Brain suppresses pain during times of stress
Brain can suppress pain when under extreme stress by producing marijuana-like chemicals, scientists have found.
Researchers from National University of Ireland Galway (NUI Galway) led by Dr David Finn found suppression of pain during times of fear involves complex interplay between marijuana-like chemicals and other neurotransmitters in a brain region called the amygdala.
The study builds on previous breakthrough findings from Finn's research group on the role of marijuana-like chemicals in the brain's hippocampus in pain suppression during fear.
Pain is both a sensory and an emotional experience and is subject to modulation by a number of factors including fear and stress. During exposure to a high-stress environment or stimulus, pain transmission and perception can be potently suppressed.
This important survival response can help us cope with or escape from potentially life-threatening situations. One brain region that is integral to the processing and expression of both emotional responses and pain is the amygdala.
Working with Finn, first author Dr Kieran Rea was able to confirm the amygdala as a key brain region in the suppression of pain behaviour by fear (so-called fear-induced analgesia).
Fear-induced analgesia was associated with increases in levels of marijuana-like substances known as endocannabinoids in the amygdala.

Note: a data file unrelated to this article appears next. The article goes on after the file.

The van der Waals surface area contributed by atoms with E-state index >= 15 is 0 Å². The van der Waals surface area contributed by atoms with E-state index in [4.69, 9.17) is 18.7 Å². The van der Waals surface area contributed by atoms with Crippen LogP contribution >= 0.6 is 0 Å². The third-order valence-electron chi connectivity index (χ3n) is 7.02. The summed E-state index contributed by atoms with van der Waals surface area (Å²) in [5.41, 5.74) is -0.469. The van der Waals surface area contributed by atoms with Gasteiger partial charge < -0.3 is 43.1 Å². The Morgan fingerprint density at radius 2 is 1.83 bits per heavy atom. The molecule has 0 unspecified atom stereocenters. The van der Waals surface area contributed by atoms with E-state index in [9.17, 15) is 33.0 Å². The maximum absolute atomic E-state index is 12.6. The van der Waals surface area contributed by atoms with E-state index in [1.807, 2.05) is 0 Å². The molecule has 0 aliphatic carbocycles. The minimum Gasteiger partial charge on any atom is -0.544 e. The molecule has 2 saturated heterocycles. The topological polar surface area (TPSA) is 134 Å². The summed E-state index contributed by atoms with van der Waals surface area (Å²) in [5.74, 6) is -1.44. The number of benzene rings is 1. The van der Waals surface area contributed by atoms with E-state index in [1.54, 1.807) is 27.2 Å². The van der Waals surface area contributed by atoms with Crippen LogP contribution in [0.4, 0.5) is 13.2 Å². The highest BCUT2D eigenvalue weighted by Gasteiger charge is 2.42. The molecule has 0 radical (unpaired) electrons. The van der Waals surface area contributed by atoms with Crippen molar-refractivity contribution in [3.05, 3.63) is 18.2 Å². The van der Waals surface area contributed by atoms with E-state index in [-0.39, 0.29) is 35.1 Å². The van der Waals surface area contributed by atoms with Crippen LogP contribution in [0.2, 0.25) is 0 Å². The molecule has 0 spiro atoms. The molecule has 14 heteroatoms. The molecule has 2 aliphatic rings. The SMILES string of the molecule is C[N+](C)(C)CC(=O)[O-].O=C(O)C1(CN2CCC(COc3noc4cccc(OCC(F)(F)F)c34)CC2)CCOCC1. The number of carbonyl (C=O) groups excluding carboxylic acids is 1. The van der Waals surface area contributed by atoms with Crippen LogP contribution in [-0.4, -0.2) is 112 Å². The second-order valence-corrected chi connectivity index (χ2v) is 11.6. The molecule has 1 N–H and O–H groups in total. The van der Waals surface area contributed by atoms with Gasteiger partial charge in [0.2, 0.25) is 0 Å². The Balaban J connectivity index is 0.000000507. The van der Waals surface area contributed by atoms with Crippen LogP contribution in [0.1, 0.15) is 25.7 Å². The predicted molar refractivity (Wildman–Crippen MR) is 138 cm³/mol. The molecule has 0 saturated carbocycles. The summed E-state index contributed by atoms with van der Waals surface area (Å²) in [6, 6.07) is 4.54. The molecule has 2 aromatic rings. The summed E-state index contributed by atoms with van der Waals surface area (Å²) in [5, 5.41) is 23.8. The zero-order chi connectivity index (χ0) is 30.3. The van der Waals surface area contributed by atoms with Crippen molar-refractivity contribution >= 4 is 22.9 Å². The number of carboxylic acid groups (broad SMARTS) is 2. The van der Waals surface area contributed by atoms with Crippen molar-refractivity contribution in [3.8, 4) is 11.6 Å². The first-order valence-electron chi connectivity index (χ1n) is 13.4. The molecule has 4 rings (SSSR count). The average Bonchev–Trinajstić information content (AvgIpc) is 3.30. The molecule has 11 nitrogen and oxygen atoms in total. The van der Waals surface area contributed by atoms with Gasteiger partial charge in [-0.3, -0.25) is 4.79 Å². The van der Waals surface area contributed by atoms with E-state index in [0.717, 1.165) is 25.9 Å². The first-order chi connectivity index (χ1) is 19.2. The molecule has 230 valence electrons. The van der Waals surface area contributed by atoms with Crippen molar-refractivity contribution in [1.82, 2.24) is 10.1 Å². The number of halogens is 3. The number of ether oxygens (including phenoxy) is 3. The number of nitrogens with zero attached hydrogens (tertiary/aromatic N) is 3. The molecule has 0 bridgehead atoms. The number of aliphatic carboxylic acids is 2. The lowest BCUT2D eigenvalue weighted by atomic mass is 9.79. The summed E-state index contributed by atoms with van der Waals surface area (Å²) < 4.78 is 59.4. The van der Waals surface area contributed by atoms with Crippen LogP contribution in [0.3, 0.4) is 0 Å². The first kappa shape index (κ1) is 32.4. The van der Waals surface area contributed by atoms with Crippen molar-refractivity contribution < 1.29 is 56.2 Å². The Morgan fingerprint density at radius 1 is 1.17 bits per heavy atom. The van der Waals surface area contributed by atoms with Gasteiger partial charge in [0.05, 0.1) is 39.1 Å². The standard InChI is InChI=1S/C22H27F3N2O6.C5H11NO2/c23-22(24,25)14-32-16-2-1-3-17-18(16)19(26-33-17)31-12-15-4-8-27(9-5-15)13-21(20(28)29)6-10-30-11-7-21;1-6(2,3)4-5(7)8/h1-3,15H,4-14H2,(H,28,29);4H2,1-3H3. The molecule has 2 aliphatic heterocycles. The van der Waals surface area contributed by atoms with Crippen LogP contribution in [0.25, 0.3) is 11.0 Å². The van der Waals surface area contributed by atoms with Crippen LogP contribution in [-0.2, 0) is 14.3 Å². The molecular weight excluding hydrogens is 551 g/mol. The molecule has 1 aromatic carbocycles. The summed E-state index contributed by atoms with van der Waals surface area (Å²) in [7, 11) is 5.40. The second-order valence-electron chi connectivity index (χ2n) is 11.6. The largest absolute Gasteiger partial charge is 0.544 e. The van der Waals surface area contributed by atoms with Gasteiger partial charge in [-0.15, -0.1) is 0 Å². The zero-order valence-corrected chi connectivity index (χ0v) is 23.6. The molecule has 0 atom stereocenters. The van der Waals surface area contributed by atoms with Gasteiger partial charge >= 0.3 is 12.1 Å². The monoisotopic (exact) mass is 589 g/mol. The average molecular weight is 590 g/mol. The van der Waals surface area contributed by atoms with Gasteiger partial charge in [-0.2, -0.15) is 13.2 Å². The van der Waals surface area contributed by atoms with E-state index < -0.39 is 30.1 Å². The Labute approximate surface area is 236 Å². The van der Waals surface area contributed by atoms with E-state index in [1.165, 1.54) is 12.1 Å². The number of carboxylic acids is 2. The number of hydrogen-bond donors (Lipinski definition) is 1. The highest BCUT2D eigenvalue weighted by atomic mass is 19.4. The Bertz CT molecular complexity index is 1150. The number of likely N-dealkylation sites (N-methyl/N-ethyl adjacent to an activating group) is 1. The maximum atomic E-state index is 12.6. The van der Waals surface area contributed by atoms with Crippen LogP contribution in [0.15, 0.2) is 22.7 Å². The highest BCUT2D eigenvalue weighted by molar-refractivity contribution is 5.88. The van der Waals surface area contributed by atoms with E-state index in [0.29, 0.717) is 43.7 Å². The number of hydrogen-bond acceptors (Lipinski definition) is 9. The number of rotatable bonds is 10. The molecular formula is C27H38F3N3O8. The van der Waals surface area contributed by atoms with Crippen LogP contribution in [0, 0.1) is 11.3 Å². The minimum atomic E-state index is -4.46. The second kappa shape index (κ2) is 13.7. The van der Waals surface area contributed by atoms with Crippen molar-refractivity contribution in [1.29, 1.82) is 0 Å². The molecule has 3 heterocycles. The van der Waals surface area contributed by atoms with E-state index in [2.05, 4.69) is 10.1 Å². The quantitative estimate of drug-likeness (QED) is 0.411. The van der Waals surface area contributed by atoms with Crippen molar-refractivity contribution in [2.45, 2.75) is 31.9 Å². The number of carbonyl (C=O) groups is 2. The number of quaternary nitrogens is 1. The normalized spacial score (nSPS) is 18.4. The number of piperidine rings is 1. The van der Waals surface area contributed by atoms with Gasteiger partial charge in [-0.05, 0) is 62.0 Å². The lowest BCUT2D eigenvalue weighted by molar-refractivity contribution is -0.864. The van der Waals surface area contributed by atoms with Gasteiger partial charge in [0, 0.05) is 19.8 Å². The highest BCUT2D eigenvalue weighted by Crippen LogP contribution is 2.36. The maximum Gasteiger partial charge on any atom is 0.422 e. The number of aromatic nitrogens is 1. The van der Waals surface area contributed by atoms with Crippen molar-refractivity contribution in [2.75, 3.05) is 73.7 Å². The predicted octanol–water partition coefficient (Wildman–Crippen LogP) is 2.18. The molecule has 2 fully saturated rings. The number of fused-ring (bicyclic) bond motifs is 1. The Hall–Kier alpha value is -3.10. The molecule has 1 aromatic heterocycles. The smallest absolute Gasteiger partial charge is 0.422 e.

Moreover, fear-induced analgesia was prevented by injecting a drug that blocked the receptor at which these endocannabinoids act into the amygdala.
Further experimentation revealed that these effects involved an interaction between endocannabinoids and the classical neurotransmitters GABA (Gamma-amino butyric acid) and glutamate.
An increased understanding of the biological mechanisms involved in fear-induced analgesia is important from a fundamental physiological perspective and may also advance the search for new therapeutic approaches to the treatment of pain.
"The body can suppress pain when under extreme stress, in part through the action of marijuana-like substances produced in the brain," Finn said.
"This research provides information on the complex interactions between multiple neurotransmitter systems including endocannabinoids, GABA and glutamate in times of stress and pain," he said.
The study was published in the journal Pain.